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Rankin, the renowned British fashion-portrait photographer, has captured the essence of countless iconic figures, from David Bowie, Mick Jagger and Madonna, to Queen Elizabeth II and Kate Moss.
With a career spanning over three decades, he has cemented his place as one of the most influential photographers of our time.
But what drives Rankin to keep pushing the boundaries of his art?
And what does it take to be a brilliant portrait photographer?
Euronews Culture spoke with Rankin at The Other Art Fair, a leading art fair which took place from 9-12 March at The Truman Brewery in London. With 150 artists showcasing their extraordinary work to the public, the fair offered a variety of exciting activities, including performances, live portrait painting, a tattoo booth and hundreds of affordable artworks selling from £100.
Rankin added to the event’s allure with his RankinLIVE project, enabling visitors to have their pictures taken by the legendary photographer.
In this exclusive interview, we delve into Rankin’s creative process, his journey to becoming one of the most sought-after photographers of our time, and his views on the changing landscape of the art form.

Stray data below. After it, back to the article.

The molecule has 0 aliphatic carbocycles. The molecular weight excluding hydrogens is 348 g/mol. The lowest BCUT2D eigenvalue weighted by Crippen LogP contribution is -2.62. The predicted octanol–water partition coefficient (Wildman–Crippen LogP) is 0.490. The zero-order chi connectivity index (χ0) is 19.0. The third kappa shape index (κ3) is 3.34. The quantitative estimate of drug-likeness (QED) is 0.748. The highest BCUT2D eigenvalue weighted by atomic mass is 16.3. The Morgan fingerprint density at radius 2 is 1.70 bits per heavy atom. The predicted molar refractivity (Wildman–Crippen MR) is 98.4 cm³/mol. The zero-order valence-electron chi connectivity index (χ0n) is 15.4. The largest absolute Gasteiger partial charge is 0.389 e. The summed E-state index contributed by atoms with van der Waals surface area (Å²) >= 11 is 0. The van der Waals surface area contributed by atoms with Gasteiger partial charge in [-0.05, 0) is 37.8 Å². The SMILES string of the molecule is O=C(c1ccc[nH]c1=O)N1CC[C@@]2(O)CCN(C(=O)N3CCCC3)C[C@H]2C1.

We’re here at The Other Art Fair in Shoreditch, London, where you’re taking photographs with strangers. How do you go about establishing a connection with your subjects, and what techniques do you use to capture their essence?
Well, every person is different. So the way that you establish any rapport depends on the person in front of you. Everyone’s unique. When I’m doing something like this, RankinLive, at The Other Art Fair, I’m in a position where I’m probably not photographing the celebrity. So I don’t know much about them. And I’ve really got to trust my instinct on what they’re like when they come in.